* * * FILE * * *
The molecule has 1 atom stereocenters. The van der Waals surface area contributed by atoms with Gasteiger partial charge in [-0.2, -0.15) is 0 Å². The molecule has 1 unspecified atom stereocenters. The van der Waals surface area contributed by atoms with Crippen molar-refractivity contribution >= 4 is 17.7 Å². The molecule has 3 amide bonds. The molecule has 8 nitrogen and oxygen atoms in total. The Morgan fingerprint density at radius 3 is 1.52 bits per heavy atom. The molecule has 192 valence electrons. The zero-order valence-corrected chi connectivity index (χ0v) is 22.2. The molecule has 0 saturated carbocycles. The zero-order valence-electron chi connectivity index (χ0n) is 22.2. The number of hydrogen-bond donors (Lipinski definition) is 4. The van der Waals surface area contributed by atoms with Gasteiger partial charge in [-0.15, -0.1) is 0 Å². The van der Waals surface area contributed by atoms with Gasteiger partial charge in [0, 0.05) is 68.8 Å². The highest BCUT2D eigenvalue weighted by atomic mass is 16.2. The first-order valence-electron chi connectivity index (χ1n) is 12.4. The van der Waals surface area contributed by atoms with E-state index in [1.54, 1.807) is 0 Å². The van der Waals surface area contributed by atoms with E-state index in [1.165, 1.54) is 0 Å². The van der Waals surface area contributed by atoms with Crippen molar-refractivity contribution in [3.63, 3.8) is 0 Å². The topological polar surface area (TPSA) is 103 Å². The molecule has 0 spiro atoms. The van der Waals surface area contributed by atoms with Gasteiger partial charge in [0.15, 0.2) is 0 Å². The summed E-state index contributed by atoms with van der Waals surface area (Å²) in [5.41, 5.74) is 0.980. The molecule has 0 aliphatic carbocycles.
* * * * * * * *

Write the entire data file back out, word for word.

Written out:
The molecule has 1 atom stereocenters. The van der Waals surface area contributed by atoms with Gasteiger partial charge in [-0.2, -0.15) is 0 Å². The molecule has 1 unspecified atom stereocenters. The van der Waals surface area contributed by atoms with Crippen molar-refractivity contribution >= 4 is 17.7 Å². The molecule has 3 amide bonds. The molecule has 8 nitrogen and oxygen atoms in total. The Morgan fingerprint density at radius 3 is 1.52 bits per heavy atom. The molecule has 192 valence electrons. The zero-order valence-corrected chi connectivity index (χ0v) is 22.2. The molecule has 0 saturated carbocycles. The zero-order valence-electron chi connectivity index (χ0n) is 22.2. The number of hydrogen-bond donors (Lipinski definition) is 4. The van der Waals surface area contributed by atoms with Gasteiger partial charge in [-0.15, -0.1) is 0 Å². The van der Waals surface area contributed by atoms with Gasteiger partial charge in [0, 0.05) is 68.8 Å². The highest BCUT2D eigenvalue weighted by atomic mass is 16.2. The first-order valence-electron chi connectivity index (χ1n) is 12.4. The van der Waals surface area contributed by atoms with E-state index in [1.54, 1.807) is 0 Å². The van der Waals surface area contributed by atoms with E-state index in [1.165, 1.54) is 0 Å². The van der Waals surface area contributed by atoms with Crippen molar-refractivity contribution in [3.63, 3.8) is 0 Å². The topological polar surface area (TPSA) is 103 Å². The molecule has 0 spiro atoms. The van der Waals surface area contributed by atoms with Gasteiger partial charge in [0.15, 0.2) is 0 Å². The summed E-state index contributed by atoms with van der Waals surface area (Å²) in [5.41, 5.74) is 0.980. The molecule has 0 aliphatic carbocycles.